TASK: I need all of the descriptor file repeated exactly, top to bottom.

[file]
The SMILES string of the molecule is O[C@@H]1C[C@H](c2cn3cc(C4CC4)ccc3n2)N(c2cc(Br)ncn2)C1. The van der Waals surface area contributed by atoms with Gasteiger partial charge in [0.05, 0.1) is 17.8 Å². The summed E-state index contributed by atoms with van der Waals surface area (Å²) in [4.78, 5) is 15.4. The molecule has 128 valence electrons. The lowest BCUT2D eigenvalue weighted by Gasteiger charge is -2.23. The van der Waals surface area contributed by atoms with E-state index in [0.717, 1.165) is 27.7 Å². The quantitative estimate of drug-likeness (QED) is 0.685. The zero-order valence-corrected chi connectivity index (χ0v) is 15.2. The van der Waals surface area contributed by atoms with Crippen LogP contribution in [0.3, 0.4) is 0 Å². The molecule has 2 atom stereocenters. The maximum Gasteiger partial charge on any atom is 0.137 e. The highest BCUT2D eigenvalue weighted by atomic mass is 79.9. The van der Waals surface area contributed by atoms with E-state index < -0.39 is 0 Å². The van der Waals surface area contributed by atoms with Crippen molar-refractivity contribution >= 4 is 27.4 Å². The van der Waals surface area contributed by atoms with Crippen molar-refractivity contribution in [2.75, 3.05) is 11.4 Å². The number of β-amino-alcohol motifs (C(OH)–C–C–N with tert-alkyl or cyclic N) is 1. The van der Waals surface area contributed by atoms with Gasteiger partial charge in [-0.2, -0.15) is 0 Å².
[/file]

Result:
The SMILES string of the molecule is O[C@@H]1C[C@H](c2cn3cc(C4CC4)ccc3n2)N(c2cc(Br)ncn2)C1. The van der Waals surface area contributed by atoms with Gasteiger partial charge in [0.05, 0.1) is 17.8 Å². The summed E-state index contributed by atoms with van der Waals surface area (Å²) in [4.78, 5) is 15.4. The molecule has 128 valence electrons. The lowest BCUT2D eigenvalue weighted by Gasteiger charge is -2.23. The van der Waals surface area contributed by atoms with E-state index in [0.717, 1.165) is 27.7 Å². The quantitative estimate of drug-likeness (QED) is 0.685. The zero-order valence-corrected chi connectivity index (χ0v) is 15.2. The van der Waals surface area contributed by atoms with Crippen LogP contribution in [0.3, 0.4) is 0 Å². The molecule has 2 atom stereocenters. The maximum Gasteiger partial charge on any atom is 0.137 e. The highest BCUT2D eigenvalue weighted by atomic mass is 79.9. The van der Waals surface area contributed by atoms with E-state index < -0.39 is 0 Å². The van der Waals surface area contributed by atoms with Crippen molar-refractivity contribution >= 4 is 27.4 Å². The van der Waals surface area contributed by atoms with Crippen molar-refractivity contribution in [2.75, 3.05) is 11.4 Å². The number of β-amino-alcohol motifs (C(OH)–C–C–N with tert-alkyl or cyclic N) is 1. The van der Waals surface area contributed by atoms with Gasteiger partial charge in [-0.2, -0.15) is 0 Å².